Shabtis first start to show up in tombs in the Middle Kingdom, which is the same time period that ideas about people other than the King having an afterlife were being developed (before that there was more of a feeling that a non-royal deceased would be effectively living in their own tomb for eternity). They develop from model bodies that were intended as a backup in case something happened to the mummy – so that the ka and ba of the deceased person would still have somewhere to go. Over time they become these servants, and I don’t think it’s quite clear where the dividing line is. Wolfram Grajetzki draws a distinction between shabtis (that have the inscription on them) and shabti-like mummiform figures (that do not) and in later periods of Egyptian history it seems clear that the uninscribed ones are the equivalent of the inscribed ones, but it’s not so clear early on. During the Middle Kingdom shabtis are just for the commoners – there are none found in tombs of kings until Ahmose I in the 18th Dynasty (the re-unifier of Egypt at the start of the New Kingdom).

Over time the shabtis become more elaborate. They start as simple mummiform figures (in some cases quite rudimentary indeed), which are sometimes put into a model coffin before being buried with the deceased. In the early New Kingdom they might be provided with model agricultural tools – hoes or baskets for instance. And later on these are carved or moulded directly on the figures. Shabtis can be made out of a variety of materials, blue faience is most common but they are also made of wood, stones of various types, clay, wax, or even glass. They vary in quality too, from the peg-like or clumsily shaped through to exquisitely detailed statuettes.

Initially a burial would just be equipped with one shabti, but they become much more numerous over time – eventually a “full set” could number in the hundreds for those who could afford a lavishly appointed tomb. For instance Tutankhamun was buried with 401: 365 workers (one for each day of the year) and 36 overseers (one for each 10 day week). The overseers were given flails instead of agricultural implements, so they could do their jobs properly. Which gives an interesting insight into how the Egyptians thought a workforce was ideally organised and controlled in the real world.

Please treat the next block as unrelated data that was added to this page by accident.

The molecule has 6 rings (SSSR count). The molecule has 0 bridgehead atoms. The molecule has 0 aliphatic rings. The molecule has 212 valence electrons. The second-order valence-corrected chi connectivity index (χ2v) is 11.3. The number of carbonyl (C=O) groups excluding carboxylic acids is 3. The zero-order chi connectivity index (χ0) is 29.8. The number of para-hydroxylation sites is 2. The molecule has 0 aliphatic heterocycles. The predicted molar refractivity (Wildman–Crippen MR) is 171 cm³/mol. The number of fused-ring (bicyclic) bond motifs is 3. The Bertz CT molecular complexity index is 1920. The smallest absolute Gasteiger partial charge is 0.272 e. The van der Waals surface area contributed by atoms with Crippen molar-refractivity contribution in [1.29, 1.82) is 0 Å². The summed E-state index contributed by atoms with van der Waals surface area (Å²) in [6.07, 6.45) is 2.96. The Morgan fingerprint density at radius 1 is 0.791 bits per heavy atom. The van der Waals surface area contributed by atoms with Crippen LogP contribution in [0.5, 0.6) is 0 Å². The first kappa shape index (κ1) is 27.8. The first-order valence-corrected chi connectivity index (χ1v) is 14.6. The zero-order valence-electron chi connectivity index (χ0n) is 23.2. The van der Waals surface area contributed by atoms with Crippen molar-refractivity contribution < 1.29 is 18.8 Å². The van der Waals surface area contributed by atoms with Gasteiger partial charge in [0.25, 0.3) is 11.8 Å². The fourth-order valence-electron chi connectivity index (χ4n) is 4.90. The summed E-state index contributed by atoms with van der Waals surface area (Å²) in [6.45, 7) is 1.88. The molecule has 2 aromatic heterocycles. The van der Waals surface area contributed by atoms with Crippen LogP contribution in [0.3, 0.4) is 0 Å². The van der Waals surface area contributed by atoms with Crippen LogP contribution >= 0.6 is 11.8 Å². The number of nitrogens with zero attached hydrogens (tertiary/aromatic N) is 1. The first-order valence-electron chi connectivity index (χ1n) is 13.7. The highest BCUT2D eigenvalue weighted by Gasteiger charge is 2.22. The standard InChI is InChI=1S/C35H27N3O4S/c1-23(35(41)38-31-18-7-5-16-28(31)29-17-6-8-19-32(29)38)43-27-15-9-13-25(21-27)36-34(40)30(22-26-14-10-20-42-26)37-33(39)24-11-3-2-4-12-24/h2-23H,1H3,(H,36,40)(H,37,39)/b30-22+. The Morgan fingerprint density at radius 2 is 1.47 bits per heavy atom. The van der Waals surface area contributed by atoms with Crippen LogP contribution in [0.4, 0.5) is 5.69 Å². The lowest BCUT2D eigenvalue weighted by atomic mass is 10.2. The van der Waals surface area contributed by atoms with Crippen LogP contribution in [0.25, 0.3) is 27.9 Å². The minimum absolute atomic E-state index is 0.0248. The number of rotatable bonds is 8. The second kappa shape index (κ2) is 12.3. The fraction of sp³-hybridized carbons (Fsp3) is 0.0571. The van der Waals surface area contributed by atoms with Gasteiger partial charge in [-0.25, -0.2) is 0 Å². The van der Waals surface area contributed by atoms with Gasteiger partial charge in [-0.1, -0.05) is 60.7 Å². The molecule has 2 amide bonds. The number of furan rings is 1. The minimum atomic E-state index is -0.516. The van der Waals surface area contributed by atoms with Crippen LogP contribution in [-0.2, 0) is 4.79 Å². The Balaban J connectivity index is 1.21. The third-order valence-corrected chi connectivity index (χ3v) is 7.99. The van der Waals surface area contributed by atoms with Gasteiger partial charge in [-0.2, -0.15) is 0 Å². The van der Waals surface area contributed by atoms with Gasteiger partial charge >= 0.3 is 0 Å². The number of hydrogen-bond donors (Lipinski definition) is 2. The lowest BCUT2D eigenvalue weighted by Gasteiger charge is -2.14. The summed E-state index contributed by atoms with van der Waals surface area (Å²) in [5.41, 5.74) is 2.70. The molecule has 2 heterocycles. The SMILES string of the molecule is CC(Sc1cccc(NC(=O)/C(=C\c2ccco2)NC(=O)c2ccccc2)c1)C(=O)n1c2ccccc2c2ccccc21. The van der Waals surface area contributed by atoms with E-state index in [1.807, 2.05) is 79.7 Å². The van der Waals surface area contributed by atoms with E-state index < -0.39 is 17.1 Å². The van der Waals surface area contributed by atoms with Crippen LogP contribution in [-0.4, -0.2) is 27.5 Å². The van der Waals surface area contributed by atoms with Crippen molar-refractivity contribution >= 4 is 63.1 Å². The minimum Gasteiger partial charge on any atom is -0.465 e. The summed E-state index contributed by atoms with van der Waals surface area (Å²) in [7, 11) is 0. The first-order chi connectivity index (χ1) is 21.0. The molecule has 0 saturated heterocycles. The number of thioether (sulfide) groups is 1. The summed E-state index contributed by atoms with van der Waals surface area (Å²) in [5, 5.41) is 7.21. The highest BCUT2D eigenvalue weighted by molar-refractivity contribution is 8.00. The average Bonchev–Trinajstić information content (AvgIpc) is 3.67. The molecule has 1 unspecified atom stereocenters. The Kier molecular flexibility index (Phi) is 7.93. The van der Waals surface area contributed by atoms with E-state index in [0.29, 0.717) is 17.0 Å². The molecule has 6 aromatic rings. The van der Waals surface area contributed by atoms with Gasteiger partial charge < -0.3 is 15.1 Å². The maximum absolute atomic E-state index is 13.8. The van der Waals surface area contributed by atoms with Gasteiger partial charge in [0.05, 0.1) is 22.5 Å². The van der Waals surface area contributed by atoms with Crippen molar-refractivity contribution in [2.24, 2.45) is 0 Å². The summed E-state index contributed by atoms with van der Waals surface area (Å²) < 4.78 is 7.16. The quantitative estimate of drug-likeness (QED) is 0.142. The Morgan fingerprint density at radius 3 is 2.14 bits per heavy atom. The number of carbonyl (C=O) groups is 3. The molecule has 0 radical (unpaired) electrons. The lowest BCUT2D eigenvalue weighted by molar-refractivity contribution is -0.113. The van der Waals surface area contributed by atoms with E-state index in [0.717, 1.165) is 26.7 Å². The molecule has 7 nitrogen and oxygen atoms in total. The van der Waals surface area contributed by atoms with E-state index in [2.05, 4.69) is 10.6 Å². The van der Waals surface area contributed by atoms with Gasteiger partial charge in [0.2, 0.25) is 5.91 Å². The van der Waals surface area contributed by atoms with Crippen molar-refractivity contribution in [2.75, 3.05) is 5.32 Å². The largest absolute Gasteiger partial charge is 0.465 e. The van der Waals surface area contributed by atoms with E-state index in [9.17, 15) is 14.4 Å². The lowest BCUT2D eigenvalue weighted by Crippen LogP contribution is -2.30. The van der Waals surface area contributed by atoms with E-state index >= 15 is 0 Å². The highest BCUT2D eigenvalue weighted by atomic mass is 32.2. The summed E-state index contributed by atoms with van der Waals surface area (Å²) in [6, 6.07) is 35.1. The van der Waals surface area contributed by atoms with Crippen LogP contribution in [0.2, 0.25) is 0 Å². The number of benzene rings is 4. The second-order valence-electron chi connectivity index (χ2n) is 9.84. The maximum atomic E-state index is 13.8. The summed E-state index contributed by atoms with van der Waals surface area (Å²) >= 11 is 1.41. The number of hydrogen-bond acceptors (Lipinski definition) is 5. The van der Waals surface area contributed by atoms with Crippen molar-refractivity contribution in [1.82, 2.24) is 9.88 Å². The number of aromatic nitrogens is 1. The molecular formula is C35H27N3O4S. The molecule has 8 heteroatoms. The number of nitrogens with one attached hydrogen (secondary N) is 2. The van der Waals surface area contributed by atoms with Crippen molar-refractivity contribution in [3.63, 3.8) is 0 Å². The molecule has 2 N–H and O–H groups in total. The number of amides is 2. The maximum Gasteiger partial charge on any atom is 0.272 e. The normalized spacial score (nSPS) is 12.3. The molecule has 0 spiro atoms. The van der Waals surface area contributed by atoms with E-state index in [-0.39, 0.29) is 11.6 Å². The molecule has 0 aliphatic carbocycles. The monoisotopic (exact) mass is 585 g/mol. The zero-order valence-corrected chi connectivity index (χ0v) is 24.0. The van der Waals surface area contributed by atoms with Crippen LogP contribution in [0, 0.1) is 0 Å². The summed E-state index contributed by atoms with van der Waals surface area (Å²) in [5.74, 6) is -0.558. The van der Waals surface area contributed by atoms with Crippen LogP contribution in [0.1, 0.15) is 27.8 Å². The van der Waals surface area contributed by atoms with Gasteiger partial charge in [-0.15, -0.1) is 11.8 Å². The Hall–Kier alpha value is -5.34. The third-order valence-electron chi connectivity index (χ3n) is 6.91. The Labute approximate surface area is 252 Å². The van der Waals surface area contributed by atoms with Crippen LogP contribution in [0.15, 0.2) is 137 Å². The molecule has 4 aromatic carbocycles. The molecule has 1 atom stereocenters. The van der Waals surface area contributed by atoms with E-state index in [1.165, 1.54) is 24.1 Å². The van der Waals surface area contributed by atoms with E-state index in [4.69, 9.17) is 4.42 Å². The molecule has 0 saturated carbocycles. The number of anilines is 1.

Because shabtis are so intimately bound into a particular vision of the afterlife I would’ve expected that they would vanish during the Amarna period when Akhenaten did his best to make sweeping changes to the Egyptian religious landscape. But not only do shabtis still show up in non-royal burials of this time but also Akhenaten had some of his own. The inscriptions on the shabtis are different, however, and Grajetzki sees this as representative of the general trend of the period: the physical objects in tombs were much the same but the inscriptions (and thus ideas?) were not. After the New Kingdom and towards the end of the Third Intermediate Period shabtis do fall out of style but both the 25th & 26th Dynasties look back to older periods of Egyptian history to bolster their own legitimacy and shabtis make a return as part of this. The final death knell for these servant figurines is during the Ptolemaic Period and is part of a general moving away from the traditional Egyptian burial goods – by the end of the period they are no longer in use.

There’s something about both the form and function of shabtis that makes them still fascinating even into the modern world. And I can’t leave this subject without mentioning the modern artist Zahed Taj-Eddin. I saw his Nu-Shabtis at an exhibition in 2016 and as well as the Egyptian artifacts and the egyptological exhibition there were also Nu-Shabtis scattered throughout (see my photos on flickr). He has extrapolated the concept of a shabti into the modern day, but not in the obvious way of “wouldn’t it be neat to have a replacement to send to do work for us?”. Instead they were an answer to or exploration of the question of what would shabtis do in the modern world? What if when the tombs were opened and the shabtis discovered that there was no Egyptian afterlife of eternal toil on behalf of their masters they came to life anyway, and took part in our modern world?

Resources used:

“Death and Salvation in Ancient Egypt” Jan Assmann (trans. David Lorton)
“Religion and Magic in Ancient Egypt” Rosalie David
“The Story of Egypt” Joann Fletcher
“Burial Customs in Ancient Egypt: Life in Death for Rich and Poor” Wolfram Grajetzki
“Ancient Egypt: Anatomy of a Civilisation” Barry J. Kemp
“Red Land, Black Land: Daily Life in Ancient Egypt” Barbara Mertz
“Ancient Egypt Transformed: The Middle Kingdom” ed. Adela Oppenheim, Dorothea Arnold, Dieter Arnold and Kei Yamamoto
“The Complete Tutankhamun” Nicholas Reeves
“The British Museum Dictionary of Ancient Egypt” Ian Shaw and Paul Nicholson
“The Oxford History of Ancient Egypt” ed. Ian Shaw
“The Rise and Fall of Ancient Egypt: The History of a Civilisation from 3000BC to Cleopatra” Toby Wilkinson

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Beauty and Entrails

My bonus article for December is available on Patreon for subscribers at the Khery-Hebet tier and is about canopic jars: Beauty and Entrails.